When it comes to the possibilities for customization, BigCommerce kills it, hands down. It offers more complex tools in their monthly package, which means you can do more with less in terms of buying additional plugins and the like. If you want to go farther than plugins, your developer can write in your customizations using HTML and CSS (basic web modifying “languages”) to get you what you want out of BigCommerce.
When it comes to choices in themes, BigCommerce has slightly less than Shopify to choose from and significantly more than Squarespace to chose from — it offers 67 premium themes and 7 free themes for your ecomm site building enjoyment. Again, a developer can tweak these templates to give them a more unique feel with your brand’s colors, typography choices, and imagery.
In it’s most simple form, WooCommerce is actually a free WordPress plugin (more on that in the next section). However, in order to get some of the functionality you’d get with a full blown ecommerce platform, you have to buy extensions (think plugins for plugins) that range from $29 to $200. However, once you buy them, you’ve bought them which means saying a big, “No, thank you!” to monthly or annual subscription fees as well as transaction fees besides those of the payment gateway you use.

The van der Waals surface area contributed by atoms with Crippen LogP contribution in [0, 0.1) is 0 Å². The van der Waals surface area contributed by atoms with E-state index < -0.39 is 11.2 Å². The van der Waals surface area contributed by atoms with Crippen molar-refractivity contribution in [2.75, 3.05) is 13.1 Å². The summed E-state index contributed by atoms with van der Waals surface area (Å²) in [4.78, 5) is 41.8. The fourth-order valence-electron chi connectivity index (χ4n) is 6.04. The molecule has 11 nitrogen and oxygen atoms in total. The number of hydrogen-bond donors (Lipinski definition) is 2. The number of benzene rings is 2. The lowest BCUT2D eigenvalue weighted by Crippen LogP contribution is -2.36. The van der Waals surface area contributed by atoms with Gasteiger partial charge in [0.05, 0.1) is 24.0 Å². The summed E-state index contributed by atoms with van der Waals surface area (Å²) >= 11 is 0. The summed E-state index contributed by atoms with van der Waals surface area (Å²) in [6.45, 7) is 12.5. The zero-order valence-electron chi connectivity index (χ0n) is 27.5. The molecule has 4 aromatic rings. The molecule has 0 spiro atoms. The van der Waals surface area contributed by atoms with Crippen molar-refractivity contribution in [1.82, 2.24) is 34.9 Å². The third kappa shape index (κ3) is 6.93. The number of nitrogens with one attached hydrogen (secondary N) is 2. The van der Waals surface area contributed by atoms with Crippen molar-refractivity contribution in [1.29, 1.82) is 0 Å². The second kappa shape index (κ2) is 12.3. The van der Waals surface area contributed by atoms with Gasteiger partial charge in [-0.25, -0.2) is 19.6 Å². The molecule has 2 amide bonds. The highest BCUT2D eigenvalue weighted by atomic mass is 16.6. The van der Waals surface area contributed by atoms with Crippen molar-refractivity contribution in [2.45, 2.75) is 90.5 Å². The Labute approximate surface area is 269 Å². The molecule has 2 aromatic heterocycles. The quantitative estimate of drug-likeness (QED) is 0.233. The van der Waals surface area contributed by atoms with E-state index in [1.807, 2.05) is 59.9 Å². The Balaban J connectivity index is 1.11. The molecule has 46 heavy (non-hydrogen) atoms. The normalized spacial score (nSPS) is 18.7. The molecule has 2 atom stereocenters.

The main thing to realize and consider about WooCommerce is that it actually isn’t a platform, it’s a plugin for WordPress-based websites that lets you “commercify” your site. If you’re just starting out, WooCommerce could be a great option for you because it’s super basic — you’re just a click away from installing it.
When it comes to customization, because there are a ton of extensions to chose from, there truly are an endless possibility of customization options. However, if you really get into adding extension on top of extension, you could find yourself needing someone who really knows IT to keep on top of everything and manage it. But acquiring the extensions that create said customizability, however, requires only the click of a mouse.